What am I here for today?

What am I here for today?

Sometimes I wake up with that prayer on my heart.  It’s a prayer I would like to wake up with every day.

What am I here for today?

This morning, an answer came to me:

You are not here to wash the floors, to fold the laundry, or to get “stuff” done.

I needed to hear this.

I realize that while these tasks need to be done (eventually), they are not my purpose.  If they are left undone, no pressure.  There is always tomorrow.

Just a few weeks ago, I cried on the drive to preschool because I was not “accomplishing” anything.

Not accomplishing partner somewhere.

Not writing publishable poetry.

Not keeping my house clean.

Big or small, accomplishing means a lot to me. Accomplishing makes me feel good about myself.

I’m happy creating something that is not immediately undone.

But accomplishing isn’t my purpose.  There are days that I can “accomplish” non-stop: buy groceries, wash, dry, and fold 5 loads of laundry, cook 3 meals, baby-sit my nephew, mow the lawn, and divide flowers in the garden. (Such productive days are a rarity for me.)  Or in my other life it looked like this: get the kids dressed and dropped off at daycare; spend all day writing a brief; gather the children; make dinner; help with homework; put them to bed; and work some more.  And while getting stuff done is nice, I can spend my days accomplishing but still feel empty.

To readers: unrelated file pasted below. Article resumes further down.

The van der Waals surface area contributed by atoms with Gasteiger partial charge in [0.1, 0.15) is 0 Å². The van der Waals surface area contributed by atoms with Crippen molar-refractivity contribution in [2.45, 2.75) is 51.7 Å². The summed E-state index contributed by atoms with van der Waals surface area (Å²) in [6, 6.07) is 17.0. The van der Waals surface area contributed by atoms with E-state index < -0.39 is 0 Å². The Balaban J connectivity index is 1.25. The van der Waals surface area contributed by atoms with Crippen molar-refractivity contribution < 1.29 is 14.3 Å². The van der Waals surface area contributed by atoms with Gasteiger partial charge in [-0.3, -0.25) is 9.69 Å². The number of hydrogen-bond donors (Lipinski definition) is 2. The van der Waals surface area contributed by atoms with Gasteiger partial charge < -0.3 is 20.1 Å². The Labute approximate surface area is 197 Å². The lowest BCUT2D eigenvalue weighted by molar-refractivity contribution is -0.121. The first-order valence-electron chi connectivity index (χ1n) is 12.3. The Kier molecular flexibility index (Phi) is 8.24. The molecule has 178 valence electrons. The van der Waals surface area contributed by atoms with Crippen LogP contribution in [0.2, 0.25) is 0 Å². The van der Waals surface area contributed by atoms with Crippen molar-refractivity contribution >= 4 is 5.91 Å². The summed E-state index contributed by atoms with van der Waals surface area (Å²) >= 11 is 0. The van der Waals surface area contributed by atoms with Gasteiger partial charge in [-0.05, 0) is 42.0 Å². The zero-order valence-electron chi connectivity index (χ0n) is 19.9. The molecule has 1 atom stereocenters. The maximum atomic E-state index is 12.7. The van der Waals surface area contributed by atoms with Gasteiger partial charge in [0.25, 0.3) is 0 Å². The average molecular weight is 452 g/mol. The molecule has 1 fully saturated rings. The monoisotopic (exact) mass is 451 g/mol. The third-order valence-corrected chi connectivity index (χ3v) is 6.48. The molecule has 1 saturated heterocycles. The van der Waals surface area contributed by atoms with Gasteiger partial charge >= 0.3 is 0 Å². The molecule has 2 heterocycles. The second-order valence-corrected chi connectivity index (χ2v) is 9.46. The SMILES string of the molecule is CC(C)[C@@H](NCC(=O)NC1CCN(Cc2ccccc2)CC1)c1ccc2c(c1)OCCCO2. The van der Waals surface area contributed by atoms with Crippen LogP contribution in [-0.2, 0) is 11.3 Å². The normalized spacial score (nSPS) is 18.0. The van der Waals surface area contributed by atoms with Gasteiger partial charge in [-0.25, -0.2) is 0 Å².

What I really need is time to be.

What I really need is to make space:
For God.
For others.
For being.

What I really need is to notice beauty and give beauty back.
To teach my kids while they will learn from me.
To receive light, to be light.
To receive love, to be love.

I wonder if that is what I am here for today?  I wonder if that is what I am here for every day?  The rest, I trust, will fall into place.

And then there is time in which to be, simply to be, that time in which God quietly tells us who we are and who he wants us to be.  It is then that God can take our emptiness and fill it up with what he wants and drain away the business with which we inevitably get involved in the dailiness of human living.
~ Madeleine L’Engle,  Walking on Water

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